JPMorgan and Siemens Pioneer Blockchain-Enabled Programmable Payments
In a collaborative effort, JPMorgan and Siemens have recently launched a groundbreaking initiative – a primary blockchain-based programmable cost system. At the core of this innovative approach lies the concept of conditionality, enabling a checking account to autonomously execute actions based on predefined parameters.
Advancing Beyond Traditional Banking:
Naveen Mallela, Global Head of Coin Systems at Onyx by JPMorgan, explains that contemporary banking has been limited in terms of programmable functionalities, primarily represented by standing orders. However, the new programmable payments seek to transcend these limitations by introducing a more expressive rule set, allowing users to define conditions and enable a broader range of actions.
Dynamic Funding and Event-Based Payouts:
The programmable payments model operates on basic programmable principles, where specific actions are triggered based on predefined conditions. This approach is particularly suited for dynamic funding, offering the flexibility to set rules for funding a checking account dynamically in case of shortfalls, and event-based pay-outs. Mallela emphasizes the ability to program various scenarios, executing actions accordingly.
Blockchain’s Role in Enabling Programmable Payments:
One key aspect that makes this initiative fascinating is the utilization of blockchain technology. Blockchain’s inherent capability to integrate rules and accounts seamlessly makes it an ideal infrastructure for programmable payments. Unlike traditional systems, blockchain ties rules and accounts together in a cohesive manner, eliminating the need for their separation.
Diverse Applications Across Industries:
The programmable payments model is not confined to a single use case. It can be applied across various scenarios, such as managing cash concentration for multinational corporations or triggering processes based on specific events like margin calls, delivery of assets, and fulfillment of contractual obligations. The system can even respond to fluctuations in FX rates, showcasing its versatility.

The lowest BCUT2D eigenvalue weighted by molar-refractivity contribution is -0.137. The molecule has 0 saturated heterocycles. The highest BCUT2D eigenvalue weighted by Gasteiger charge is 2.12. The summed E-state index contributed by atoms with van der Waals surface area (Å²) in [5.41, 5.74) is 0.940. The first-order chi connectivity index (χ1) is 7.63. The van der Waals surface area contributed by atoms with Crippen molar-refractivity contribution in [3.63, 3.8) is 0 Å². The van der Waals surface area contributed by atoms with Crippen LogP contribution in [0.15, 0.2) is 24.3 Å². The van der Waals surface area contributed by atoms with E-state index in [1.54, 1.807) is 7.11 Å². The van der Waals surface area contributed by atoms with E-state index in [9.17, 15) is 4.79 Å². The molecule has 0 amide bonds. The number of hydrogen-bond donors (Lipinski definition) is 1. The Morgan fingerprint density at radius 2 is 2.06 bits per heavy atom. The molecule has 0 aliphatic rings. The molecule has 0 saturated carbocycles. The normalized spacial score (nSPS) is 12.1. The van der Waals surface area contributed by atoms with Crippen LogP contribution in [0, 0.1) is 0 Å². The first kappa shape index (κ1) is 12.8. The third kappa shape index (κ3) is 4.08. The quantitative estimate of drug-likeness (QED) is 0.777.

Target Audience and System Implementation:
JPMorgan is rolling out programmable payments to its corporate clients, financial institutions, and asset managers, rather than retail customers. The system is implemented through the JPM Coin platform, with Siemens being one of the early adopters. The first successful payment was executed by Siemens on November 6, and subsequent users, including FedEx and Cargill, are set to go live in the coming weeks.
The Significance of Blockchain Integration:
This initiative aligns with the broader Onyx by JPMorgan initiative, which has established the first blockchain-based platform for wholesale payments transactions. The integration of blockchain in programmable payments not only provides a viable use case but also demonstrates a practical improvement in business operations, moving away from solutions in search of problems.
As programmable payments pioneer the intersection of blockchain and financial services, the ultimate test lies in their widespread adoption. The key determinant will be whether businesses find this novel approach useful enough to apply it on a larger scale. The collaboration between JPMorgan and Siemens stands as a promising example of leveraging technology to bring about tangible advancements in the realm of payments and financial transactions.